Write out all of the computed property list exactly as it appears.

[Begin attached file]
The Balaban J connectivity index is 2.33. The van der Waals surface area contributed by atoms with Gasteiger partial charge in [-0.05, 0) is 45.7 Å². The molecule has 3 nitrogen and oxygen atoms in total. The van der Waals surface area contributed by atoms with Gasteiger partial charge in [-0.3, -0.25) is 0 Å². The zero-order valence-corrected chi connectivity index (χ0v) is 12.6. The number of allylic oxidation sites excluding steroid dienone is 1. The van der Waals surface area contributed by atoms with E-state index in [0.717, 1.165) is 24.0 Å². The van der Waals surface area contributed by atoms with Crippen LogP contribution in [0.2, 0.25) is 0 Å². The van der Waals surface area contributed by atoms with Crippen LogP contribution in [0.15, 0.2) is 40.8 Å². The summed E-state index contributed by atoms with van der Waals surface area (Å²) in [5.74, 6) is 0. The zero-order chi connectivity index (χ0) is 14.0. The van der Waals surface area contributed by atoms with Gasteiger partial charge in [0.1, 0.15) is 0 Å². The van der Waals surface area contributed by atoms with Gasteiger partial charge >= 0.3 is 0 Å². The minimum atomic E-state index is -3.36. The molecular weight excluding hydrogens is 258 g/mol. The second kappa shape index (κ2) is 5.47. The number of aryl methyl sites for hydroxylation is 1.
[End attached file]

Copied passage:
The Balaban J connectivity index is 2.33. The van der Waals surface area contributed by atoms with Gasteiger partial charge in [-0.05, 0) is 45.7 Å². The molecule has 3 nitrogen and oxygen atoms in total. The van der Waals surface area contributed by atoms with Gasteiger partial charge in [-0.3, -0.25) is 0 Å². The zero-order valence-corrected chi connectivity index (χ0v) is 12.6. The number of allylic oxidation sites excluding steroid dienone is 1. The van der Waals surface area contributed by atoms with E-state index in [0.717, 1.165) is 24.0 Å². The van der Waals surface area contributed by atoms with Crippen LogP contribution in [0.2, 0.25) is 0 Å². The van der Waals surface area contributed by atoms with Crippen LogP contribution in [0.15, 0.2) is 40.8 Å². The summed E-state index contributed by atoms with van der Waals surface area (Å²) in [5.74, 6) is 0. The zero-order chi connectivity index (χ0) is 14.0. The van der Waals surface area contributed by atoms with Gasteiger partial charge in [0.1, 0.15) is 0 Å². The van der Waals surface area contributed by atoms with Gasteiger partial charge >= 0.3 is 0 Å². The minimum atomic E-state index is -3.36. The molecular weight excluding hydrogens is 258 g/mol. The second kappa shape index (κ2) is 5.47. The number of aryl methyl sites for hydroxylation is 1.